In November, Yemen’s internationally recognised government and UAE-backed separatists signed a power-sharing deal to halt infighting, but the conflict continues as the northern part of the country remains under the control of the Houthis.
The UN’s Yemen envoy, Martin Griffiths, however, told the Security Council in late November that the number of air attacks by the Saudi-led coalition battling the Houthi rebels had dropped by nearly 80 percent in the previous two weeks.
De-escalation of hostilities is a major aspect of informal talks that have been going on between Saudi Arabia and Houthi officials since September for a possible ceasefire in Yemen.
Despite the lull in fighting, the war-torn country faces other humanitarian challenges.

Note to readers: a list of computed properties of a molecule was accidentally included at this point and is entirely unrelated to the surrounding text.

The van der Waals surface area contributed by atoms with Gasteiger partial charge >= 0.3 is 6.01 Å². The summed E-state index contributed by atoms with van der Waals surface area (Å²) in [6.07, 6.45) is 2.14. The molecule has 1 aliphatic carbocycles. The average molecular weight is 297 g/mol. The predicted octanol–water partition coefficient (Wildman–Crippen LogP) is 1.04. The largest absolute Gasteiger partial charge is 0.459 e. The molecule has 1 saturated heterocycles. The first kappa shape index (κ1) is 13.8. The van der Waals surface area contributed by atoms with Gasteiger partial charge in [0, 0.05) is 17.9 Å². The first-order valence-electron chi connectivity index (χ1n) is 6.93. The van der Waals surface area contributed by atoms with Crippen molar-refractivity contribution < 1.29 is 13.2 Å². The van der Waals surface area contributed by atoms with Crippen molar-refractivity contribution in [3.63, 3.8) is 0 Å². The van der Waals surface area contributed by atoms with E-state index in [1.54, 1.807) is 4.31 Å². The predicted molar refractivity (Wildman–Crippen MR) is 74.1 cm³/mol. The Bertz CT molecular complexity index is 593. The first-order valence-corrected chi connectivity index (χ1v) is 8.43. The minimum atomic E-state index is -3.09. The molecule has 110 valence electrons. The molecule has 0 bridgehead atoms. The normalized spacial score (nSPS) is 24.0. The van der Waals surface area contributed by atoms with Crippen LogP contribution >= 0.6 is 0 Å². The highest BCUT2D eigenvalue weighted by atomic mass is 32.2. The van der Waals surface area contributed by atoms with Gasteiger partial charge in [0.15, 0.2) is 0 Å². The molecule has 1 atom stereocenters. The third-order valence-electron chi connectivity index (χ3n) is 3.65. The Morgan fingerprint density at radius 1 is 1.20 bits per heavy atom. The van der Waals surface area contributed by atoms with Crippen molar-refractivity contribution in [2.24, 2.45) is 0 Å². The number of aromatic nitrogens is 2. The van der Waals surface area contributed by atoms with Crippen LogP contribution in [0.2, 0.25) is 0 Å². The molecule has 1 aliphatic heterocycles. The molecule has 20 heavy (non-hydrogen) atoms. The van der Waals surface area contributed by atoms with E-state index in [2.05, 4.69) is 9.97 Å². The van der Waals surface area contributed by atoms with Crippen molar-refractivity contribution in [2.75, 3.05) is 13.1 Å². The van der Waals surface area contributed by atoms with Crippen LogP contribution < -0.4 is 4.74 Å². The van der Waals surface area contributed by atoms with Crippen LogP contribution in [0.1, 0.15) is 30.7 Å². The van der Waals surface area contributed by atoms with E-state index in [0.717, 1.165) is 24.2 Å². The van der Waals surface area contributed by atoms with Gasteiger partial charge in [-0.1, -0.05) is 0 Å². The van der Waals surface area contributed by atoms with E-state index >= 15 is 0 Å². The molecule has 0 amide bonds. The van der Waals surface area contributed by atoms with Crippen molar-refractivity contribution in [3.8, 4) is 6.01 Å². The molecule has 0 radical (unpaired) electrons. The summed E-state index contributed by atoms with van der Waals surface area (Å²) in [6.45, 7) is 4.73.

In November, the International Committee of the Red Cross (ICRC) reported a new outbreak of dengue fever in Yemen, with thousands of cases and several dozen deaths. A cholera outbreak that started in late 2016 has also killed almost 4,000 people, more than half of them children.
Even as they remain active participants in the ongoing conflict, Saudi Arabia and the United Arab Emirates (UAE) are also the top UN donors in Yemen, pledging at least $500m each in February 2019.
In 2018, Qatar helped provide shelter to 26,000 displaced Yemenis and also pledged $20m to the 2018 Yemen humanitarian effort of the UN.
Two-thirds of the world’s illiterate adults are women. Only half of the world’s women are employed, compared with three-quarters of the world’s men, according to a study conducted in 2015 by the UN Statistics Division.
In most developing countries, female employment is even lower, at around 25 percent. Yet, women spend two and a half times more time and effort than men on unpaid care work and household responsibilities.
These challenges are particularly pronounced in Muslim-majority countries, where approximately 65 percent of women are illiterate, compared with 40 percent of men, according to a UN study.